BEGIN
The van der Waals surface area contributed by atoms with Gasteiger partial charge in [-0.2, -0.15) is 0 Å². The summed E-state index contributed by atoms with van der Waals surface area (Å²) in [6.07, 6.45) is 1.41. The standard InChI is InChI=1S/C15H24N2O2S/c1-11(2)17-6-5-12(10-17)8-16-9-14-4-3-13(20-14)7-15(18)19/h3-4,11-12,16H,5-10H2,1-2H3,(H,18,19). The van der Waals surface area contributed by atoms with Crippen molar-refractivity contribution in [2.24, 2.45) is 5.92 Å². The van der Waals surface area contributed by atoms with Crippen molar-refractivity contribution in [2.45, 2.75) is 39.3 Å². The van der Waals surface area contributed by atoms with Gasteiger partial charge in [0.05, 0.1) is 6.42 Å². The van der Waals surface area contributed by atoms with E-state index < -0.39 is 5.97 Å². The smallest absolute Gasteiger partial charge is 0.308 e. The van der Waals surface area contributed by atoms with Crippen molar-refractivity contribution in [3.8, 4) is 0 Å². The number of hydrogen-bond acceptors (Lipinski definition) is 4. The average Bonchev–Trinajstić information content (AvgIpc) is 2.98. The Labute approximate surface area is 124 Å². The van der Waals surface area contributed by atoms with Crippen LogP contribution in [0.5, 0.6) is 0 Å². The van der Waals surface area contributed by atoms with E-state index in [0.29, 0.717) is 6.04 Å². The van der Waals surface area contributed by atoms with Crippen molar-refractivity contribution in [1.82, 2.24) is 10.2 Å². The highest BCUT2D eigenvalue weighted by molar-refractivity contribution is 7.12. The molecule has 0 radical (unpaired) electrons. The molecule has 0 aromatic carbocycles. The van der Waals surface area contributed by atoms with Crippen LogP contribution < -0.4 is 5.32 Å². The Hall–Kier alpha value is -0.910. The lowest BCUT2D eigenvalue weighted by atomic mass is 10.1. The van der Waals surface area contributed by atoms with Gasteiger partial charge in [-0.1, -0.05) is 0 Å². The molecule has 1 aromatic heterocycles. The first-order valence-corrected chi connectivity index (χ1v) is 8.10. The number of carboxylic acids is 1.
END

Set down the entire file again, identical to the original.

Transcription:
The van der Waals surface area contributed by atoms with Gasteiger partial charge in [-0.2, -0.15) is 0 Å². The summed E-state index contributed by atoms with van der Waals surface area (Å²) in [6.07, 6.45) is 1.41. The standard InChI is InChI=1S/C15H24N2O2S/c1-11(2)17-6-5-12(10-17)8-16-9-14-4-3-13(20-14)7-15(18)19/h3-4,11-12,16H,5-10H2,1-2H3,(H,18,19). The van der Waals surface area contributed by atoms with Crippen molar-refractivity contribution in [2.24, 2.45) is 5.92 Å². The van der Waals surface area contributed by atoms with Crippen molar-refractivity contribution in [2.45, 2.75) is 39.3 Å². The van der Waals surface area contributed by atoms with Gasteiger partial charge in [0.05, 0.1) is 6.42 Å². The van der Waals surface area contributed by atoms with E-state index < -0.39 is 5.97 Å². The smallest absolute Gasteiger partial charge is 0.308 e. The van der Waals surface area contributed by atoms with Crippen molar-refractivity contribution in [3.8, 4) is 0 Å². The number of hydrogen-bond acceptors (Lipinski definition) is 4. The average Bonchev–Trinajstić information content (AvgIpc) is 2.98. The Labute approximate surface area is 124 Å². The van der Waals surface area contributed by atoms with Crippen LogP contribution in [0.5, 0.6) is 0 Å². The van der Waals surface area contributed by atoms with E-state index in [0.29, 0.717) is 6.04 Å². The van der Waals surface area contributed by atoms with Crippen molar-refractivity contribution in [1.82, 2.24) is 10.2 Å². The highest BCUT2D eigenvalue weighted by molar-refractivity contribution is 7.12. The molecule has 0 radical (unpaired) electrons. The molecule has 0 aromatic carbocycles. The van der Waals surface area contributed by atoms with Crippen LogP contribution < -0.4 is 5.32 Å². The Hall–Kier alpha value is -0.910. The lowest BCUT2D eigenvalue weighted by atomic mass is 10.1. The van der Waals surface area contributed by atoms with Gasteiger partial charge in [-0.1, -0.05) is 0 Å². The molecule has 1 aromatic heterocycles. The first-order valence-corrected chi connectivity index (χ1v) is 8.10. The number of carboxylic acids is 1.